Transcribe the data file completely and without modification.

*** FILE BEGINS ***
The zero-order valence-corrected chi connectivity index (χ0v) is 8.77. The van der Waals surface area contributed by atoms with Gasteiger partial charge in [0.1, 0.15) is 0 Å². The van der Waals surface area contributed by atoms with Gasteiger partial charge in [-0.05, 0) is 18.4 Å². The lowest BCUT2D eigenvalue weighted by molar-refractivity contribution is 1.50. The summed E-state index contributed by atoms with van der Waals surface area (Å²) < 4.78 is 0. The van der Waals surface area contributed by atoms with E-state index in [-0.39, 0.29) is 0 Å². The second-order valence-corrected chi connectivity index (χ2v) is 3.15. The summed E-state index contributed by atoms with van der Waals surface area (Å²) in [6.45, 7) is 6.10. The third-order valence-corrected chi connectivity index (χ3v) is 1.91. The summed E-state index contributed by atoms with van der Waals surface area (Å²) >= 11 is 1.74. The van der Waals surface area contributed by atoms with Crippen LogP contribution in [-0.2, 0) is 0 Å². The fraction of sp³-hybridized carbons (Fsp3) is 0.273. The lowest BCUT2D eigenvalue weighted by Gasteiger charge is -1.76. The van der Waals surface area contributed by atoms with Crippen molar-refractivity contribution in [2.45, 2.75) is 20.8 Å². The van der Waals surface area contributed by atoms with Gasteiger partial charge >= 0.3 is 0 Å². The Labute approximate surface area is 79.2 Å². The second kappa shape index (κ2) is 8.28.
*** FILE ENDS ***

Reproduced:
The zero-order valence-corrected chi connectivity index (χ0v) is 8.77. The van der Waals surface area contributed by atoms with Gasteiger partial charge in [0.1, 0.15) is 0 Å². The van der Waals surface area contributed by atoms with Gasteiger partial charge in [-0.05, 0) is 18.4 Å². The lowest BCUT2D eigenvalue weighted by molar-refractivity contribution is 1.50. The summed E-state index contributed by atoms with van der Waals surface area (Å²) < 4.78 is 0. The van der Waals surface area contributed by atoms with E-state index in [-0.39, 0.29) is 0 Å². The second-order valence-corrected chi connectivity index (χ2v) is 3.15. The summed E-state index contributed by atoms with van der Waals surface area (Å²) in [6.45, 7) is 6.10. The third-order valence-corrected chi connectivity index (χ3v) is 1.91. The summed E-state index contributed by atoms with van der Waals surface area (Å²) >= 11 is 1.74. The van der Waals surface area contributed by atoms with Crippen LogP contribution in [-0.2, 0) is 0 Å². The fraction of sp³-hybridized carbons (Fsp3) is 0.273. The lowest BCUT2D eigenvalue weighted by Gasteiger charge is -1.76. The van der Waals surface area contributed by atoms with Crippen molar-refractivity contribution in [2.45, 2.75) is 20.8 Å². The van der Waals surface area contributed by atoms with Gasteiger partial charge >= 0.3 is 0 Å². The Labute approximate surface area is 79.2 Å². The second kappa shape index (κ2) is 8.28.